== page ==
|Played by:||Bill Cobbs|
Emory Erickson was a Human inventor. His most ambitious invention was the molecular transporter. He had at least two children, Quinn and Danica. In addition to inventing the transporter, he was the first person to go through it.
Emory was a good friend of Henry Archer, Jonathan Archer's father. In 2124, when Henry died of Clarke's Disease after suffering from frequent hallucinations and pain for years, sometimes not even recognizing his own son, the relationship that Jonathan shared with Emory Erickson strengthened and he became like a surrogate father to him. (ENT: "Cold Station 12", "Daedalus")
In 2139, Erickson attempted an even greater achievement by inventing a sub-quantum teleportation device. After Erickson invented the device, several men and women volunteered to test it, only to never be seen again. Among these volunteers was his own son, Quinn, who was a good friend of Jonathan Archer. Erickson himself was left paralyzed and in a wheelchair. Erickson blamed himself for his son's disappearance, because he continued the experiment, knowing that it was flawed. He was obsessed with gaining new-found fame.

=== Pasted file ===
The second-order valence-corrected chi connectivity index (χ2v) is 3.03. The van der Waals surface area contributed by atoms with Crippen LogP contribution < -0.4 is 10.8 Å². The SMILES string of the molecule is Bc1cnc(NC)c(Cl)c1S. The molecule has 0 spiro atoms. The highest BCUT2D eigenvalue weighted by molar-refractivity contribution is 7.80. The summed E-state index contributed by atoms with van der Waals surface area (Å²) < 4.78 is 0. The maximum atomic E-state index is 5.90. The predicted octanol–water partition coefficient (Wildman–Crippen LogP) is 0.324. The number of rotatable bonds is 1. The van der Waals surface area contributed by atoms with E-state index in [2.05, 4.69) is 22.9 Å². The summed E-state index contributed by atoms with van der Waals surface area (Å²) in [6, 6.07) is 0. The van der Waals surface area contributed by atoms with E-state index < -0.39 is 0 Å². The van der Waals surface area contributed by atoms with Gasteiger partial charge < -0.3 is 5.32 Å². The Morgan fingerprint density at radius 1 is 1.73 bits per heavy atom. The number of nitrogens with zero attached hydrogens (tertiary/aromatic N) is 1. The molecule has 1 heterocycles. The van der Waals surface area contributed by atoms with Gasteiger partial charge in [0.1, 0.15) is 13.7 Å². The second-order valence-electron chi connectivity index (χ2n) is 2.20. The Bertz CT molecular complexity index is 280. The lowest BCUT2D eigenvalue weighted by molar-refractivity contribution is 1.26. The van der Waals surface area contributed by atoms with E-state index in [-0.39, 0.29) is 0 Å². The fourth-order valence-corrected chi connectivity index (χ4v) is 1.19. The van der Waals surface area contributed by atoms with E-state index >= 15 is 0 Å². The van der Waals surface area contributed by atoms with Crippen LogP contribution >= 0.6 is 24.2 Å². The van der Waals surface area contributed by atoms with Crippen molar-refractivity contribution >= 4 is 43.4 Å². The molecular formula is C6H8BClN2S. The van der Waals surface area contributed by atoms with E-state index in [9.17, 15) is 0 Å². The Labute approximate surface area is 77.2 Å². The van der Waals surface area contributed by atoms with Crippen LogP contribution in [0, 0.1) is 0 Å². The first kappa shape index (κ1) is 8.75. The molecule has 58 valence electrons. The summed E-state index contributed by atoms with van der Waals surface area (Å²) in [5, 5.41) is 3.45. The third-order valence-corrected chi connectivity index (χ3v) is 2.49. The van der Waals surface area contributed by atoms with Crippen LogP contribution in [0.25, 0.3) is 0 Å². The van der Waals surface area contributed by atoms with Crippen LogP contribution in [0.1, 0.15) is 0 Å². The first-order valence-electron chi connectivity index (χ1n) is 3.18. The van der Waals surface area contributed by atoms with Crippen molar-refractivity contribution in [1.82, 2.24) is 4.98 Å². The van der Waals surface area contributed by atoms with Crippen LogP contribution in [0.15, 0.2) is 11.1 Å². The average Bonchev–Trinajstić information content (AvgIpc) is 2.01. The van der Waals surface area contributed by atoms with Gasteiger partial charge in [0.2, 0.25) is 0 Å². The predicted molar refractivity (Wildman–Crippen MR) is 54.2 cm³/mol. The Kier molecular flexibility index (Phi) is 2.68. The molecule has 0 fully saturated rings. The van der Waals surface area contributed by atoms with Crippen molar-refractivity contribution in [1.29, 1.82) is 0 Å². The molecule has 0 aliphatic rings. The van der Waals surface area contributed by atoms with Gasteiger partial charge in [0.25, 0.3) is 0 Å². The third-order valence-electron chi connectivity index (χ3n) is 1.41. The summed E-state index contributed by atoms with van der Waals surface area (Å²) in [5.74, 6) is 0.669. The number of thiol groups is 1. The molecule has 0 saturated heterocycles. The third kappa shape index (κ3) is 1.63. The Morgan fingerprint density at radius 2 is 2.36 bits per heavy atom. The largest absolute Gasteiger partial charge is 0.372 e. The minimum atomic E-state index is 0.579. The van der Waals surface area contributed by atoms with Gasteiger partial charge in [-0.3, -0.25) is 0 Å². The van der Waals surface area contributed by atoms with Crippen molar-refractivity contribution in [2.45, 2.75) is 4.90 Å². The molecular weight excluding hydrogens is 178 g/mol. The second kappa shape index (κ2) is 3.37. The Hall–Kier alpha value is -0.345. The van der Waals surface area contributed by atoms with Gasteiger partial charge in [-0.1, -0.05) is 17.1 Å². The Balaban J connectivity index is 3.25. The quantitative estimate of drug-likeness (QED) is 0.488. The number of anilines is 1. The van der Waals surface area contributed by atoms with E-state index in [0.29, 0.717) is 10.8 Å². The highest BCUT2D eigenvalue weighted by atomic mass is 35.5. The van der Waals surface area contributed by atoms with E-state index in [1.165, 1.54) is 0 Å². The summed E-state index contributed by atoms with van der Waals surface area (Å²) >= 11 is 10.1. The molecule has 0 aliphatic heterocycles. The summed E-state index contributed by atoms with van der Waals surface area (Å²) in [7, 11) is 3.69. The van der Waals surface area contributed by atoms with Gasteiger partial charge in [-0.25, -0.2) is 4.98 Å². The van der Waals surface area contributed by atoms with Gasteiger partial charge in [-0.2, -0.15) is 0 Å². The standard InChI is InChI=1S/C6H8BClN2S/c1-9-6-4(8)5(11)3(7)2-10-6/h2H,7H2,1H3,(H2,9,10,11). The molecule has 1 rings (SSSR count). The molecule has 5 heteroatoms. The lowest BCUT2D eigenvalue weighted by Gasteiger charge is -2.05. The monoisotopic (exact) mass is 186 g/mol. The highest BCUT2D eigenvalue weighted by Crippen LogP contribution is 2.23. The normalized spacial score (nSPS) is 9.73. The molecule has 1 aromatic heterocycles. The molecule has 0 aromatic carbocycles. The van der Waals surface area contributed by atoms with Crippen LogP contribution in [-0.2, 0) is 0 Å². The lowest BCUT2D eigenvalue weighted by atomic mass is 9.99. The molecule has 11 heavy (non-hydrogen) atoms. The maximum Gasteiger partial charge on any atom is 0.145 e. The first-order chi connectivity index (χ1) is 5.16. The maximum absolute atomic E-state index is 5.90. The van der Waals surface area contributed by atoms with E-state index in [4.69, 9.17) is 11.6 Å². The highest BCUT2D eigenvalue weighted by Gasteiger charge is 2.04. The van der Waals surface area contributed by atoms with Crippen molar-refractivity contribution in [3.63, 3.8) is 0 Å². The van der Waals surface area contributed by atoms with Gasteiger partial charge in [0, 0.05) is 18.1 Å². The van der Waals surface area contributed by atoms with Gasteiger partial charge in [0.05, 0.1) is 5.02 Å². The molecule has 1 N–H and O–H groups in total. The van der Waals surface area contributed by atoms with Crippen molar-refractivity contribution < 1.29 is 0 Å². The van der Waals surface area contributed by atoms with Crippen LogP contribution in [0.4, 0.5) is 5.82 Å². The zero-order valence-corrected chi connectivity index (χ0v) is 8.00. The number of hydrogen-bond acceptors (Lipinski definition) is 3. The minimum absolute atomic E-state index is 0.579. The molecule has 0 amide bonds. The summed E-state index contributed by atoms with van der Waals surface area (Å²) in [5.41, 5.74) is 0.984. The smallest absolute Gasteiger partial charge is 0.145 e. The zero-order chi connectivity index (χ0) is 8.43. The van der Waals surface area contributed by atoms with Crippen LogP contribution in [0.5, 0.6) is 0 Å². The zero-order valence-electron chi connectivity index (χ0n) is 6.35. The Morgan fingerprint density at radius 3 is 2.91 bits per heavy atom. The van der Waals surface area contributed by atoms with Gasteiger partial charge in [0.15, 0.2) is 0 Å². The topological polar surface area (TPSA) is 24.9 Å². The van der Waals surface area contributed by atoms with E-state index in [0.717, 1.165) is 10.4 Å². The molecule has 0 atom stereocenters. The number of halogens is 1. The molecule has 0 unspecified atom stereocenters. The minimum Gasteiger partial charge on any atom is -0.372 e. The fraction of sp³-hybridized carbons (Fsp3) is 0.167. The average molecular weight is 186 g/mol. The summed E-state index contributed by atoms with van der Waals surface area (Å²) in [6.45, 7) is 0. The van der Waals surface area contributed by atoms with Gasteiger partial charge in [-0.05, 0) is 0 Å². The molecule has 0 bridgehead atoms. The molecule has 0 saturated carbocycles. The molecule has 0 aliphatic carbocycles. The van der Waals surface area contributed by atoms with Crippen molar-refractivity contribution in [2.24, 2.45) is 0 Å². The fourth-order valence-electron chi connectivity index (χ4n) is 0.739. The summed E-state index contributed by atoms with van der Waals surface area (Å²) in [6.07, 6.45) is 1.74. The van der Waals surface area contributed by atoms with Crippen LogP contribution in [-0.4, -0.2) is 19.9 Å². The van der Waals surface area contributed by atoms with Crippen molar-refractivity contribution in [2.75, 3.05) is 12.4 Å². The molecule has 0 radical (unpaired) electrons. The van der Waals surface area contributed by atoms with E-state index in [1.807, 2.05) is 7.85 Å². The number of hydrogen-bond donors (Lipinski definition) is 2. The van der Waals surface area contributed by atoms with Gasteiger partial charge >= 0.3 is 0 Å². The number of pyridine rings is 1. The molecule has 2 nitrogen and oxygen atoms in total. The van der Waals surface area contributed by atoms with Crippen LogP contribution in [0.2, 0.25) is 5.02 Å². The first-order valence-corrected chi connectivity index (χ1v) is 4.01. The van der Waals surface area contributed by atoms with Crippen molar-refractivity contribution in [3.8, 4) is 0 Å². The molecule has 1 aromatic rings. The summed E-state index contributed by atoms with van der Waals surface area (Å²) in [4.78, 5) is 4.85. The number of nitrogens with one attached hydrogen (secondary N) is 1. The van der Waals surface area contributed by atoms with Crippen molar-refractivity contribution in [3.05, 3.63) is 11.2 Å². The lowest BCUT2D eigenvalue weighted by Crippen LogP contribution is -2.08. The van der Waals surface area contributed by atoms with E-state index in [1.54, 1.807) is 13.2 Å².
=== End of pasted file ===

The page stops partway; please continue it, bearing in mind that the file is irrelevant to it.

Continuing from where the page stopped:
Erickson however, soon realized that his son had not died in the transport, but was trapped in subspace, waiting to be rematerialized. He spent all his time trying to find out how to bring him back. After ten years, in 2149, he attempted to bring Quinn back. The process was not successful, and Quinn only came back as a deadly energy form, existing for only a few seconds.
In 2154, Erickson came aboard Enterprise NX-01 under the guise of testing a new transporter method, which supposedly had unlimited range. However, Erickson was actually attempting to rescue his son again, whose pattern he now knew to be trapped within a subspace bubble, the Barrens, before the pattern degraded irretrievably. Erickson was successful in retrieving his son, but Quinn died seconds after his father had transported him aboard. Although his son was dead, Emory felt that it would have been better for Quinn to be dead than "somewhere in between" life and death. (ENT: "Daedalus")